10.2.7.1 Grossfeld, Money Sanctions for Breach of Contract in a Communist Economy, 72 Yale L.J. 1326, 1330-1332 (1963)
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GROSSFELD, MONEY SANCTIONS FOR BREACH. OF CONTRACT IN A COMMUNIST ECONOMY, 72 Yale L.J. 1326, 1330-1332 (1963): "In a communist economic system the payment of damages can by no means compensate completely the damage incurred. The damage to the society as a whole, for example, cannot be compensated, for every breach of contract disturbs a certain established pattern and demands an increased effort to overcome its consequences and to re-create order. The liquidation of the damages absorbs additional energy and time which could have been better used — if the damage had not occurred — for constructive activity. Moreover, the goods which could not be produced as a result of the breach of contract are missing in the final balance of the plan, or can be produced only at the expense of other goods. The fact that these arguments might equally be given in a western legal system throws some doubt on the contention that the most important goal of the money sanctions for breach of contract is compensation; the relevance of these arguments is at least not restricted to the law of a planned communistic economy. But there is another — I am inclined to say 'unique' — feature in a communist economy that makes compensation itself virtually impossible the existence of a comprehensive plan by which the economy is ruled. In a free, competitive economy, with free access and exchange of goods, nearly every good can be evaluated and replaced by a certain amount of money. Consequently, in such an economic system a purchaser whose supplier breaches a contract can generally purchase the same goods from another supplier, provided the damages he sustained are compensated. Thus in our western legal systems a purchaser very often does not have a vital interest in the specific performance of the contract; whether he receives from the seller the goods he wanted or their money value may make little difference to him. This is not the case in a completely planned economy where there does not exist a free flow of goods available on the open market. If one particular producer or supplier fails to perform his contractual duties there are no others to whom the buyer can turn. Money, therefore, is no equivalent for the product itself. Thus. the tasks imposed upon the enterprise by the plan cannot be accomplished when the enterprise receives money instead of the goods it needs for production, and from this it follows that in such an economy actual performance of every contract is of greatest importance. This 'principle of specific performance' is the basic principle of the communist system of contracts. It represents the categorical demand of the law that the goods which are to be delivered must not be replaced by money damages. Thus even an express agreement between the parties to a contract concluded under the plan that specific performance will be waived in favor of an equivalent in money is void. The money compensation is conceived exclusively as an 'emergency measure,' a 'last resort' when specific performance is virtually impossible.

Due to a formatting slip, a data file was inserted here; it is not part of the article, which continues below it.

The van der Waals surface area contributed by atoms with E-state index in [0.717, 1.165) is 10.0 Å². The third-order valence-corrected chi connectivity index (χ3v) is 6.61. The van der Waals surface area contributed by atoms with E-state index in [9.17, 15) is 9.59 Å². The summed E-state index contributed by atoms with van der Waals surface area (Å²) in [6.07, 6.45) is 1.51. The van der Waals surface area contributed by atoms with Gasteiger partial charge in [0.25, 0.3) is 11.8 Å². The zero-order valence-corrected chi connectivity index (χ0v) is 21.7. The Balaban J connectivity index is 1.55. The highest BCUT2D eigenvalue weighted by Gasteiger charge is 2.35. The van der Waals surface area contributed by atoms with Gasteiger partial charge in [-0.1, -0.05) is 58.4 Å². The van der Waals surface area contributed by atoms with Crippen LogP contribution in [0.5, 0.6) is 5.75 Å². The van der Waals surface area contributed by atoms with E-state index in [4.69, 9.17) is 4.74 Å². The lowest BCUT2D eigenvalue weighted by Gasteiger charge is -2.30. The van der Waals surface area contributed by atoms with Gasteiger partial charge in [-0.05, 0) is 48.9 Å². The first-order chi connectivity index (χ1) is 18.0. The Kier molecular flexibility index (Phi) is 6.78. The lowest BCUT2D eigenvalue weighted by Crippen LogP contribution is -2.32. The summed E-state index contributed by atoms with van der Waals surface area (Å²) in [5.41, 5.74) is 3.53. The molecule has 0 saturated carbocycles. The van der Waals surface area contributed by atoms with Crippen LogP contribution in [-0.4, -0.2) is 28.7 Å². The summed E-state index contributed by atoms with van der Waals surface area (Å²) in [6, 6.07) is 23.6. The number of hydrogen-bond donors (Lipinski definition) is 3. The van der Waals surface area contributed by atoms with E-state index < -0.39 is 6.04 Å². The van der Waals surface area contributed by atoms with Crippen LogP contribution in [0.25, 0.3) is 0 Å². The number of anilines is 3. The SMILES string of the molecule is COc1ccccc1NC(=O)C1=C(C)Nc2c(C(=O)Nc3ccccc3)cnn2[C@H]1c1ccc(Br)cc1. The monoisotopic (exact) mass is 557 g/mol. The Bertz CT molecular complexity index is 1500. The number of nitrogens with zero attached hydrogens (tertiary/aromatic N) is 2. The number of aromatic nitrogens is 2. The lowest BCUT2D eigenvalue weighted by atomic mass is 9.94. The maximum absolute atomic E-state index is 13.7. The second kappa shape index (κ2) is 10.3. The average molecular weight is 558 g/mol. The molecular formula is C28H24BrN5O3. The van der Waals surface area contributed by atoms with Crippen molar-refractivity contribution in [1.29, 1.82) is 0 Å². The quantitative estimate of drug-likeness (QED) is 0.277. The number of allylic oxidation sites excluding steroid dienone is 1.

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"These unique features of the economic system demonstrate that the main purpose of the money sanctions for breach of contract cannot be compensation for losses. Rather, the emphasis shifts to prevention of losses or 'education.' The main task of money sanctions becomes the enforcement of contractual discipline, for the understanding is that the more difficult it is to compensate damage the more must be done to prevent it. The money sanctions serve their purpose best, therefore, when they prevent occurrence of a breach of contract. When a party does fail to perform the contract and has to pay damages, they function as a 'form of social criticism,' as a means of 'education through the Mark.' Simultaneously, of course, there is a compensatory effect, but, in direct contrast with the Western systems, compensation is warranted only if it can serve an educational purpose. Moreover, the effects of the money sanction go far beyond the particular contract in question, because the contract and the plan stand in very close nexus. Through the contracts the necessary combination between the central direction of the economy by the state and the economic independence of the enterprises is realized. When concluding contracts within the framework of the plan, each enterprise determines the precise content of its share in the implementation of the plan. The contract is thus a means of economic planning, an instrument by which the purposes of the state can be realized. Compensation for damages, then, is not paid for the benefit of the injured party, but constitutes an attempt by the state to use the individual interest as a tool to achieve social control, to secure the fulfillment of the plan. The party to the contract who sues for damages fulfills a 'public' task; his own interest is satisfied only where it serves the greater goals of the society."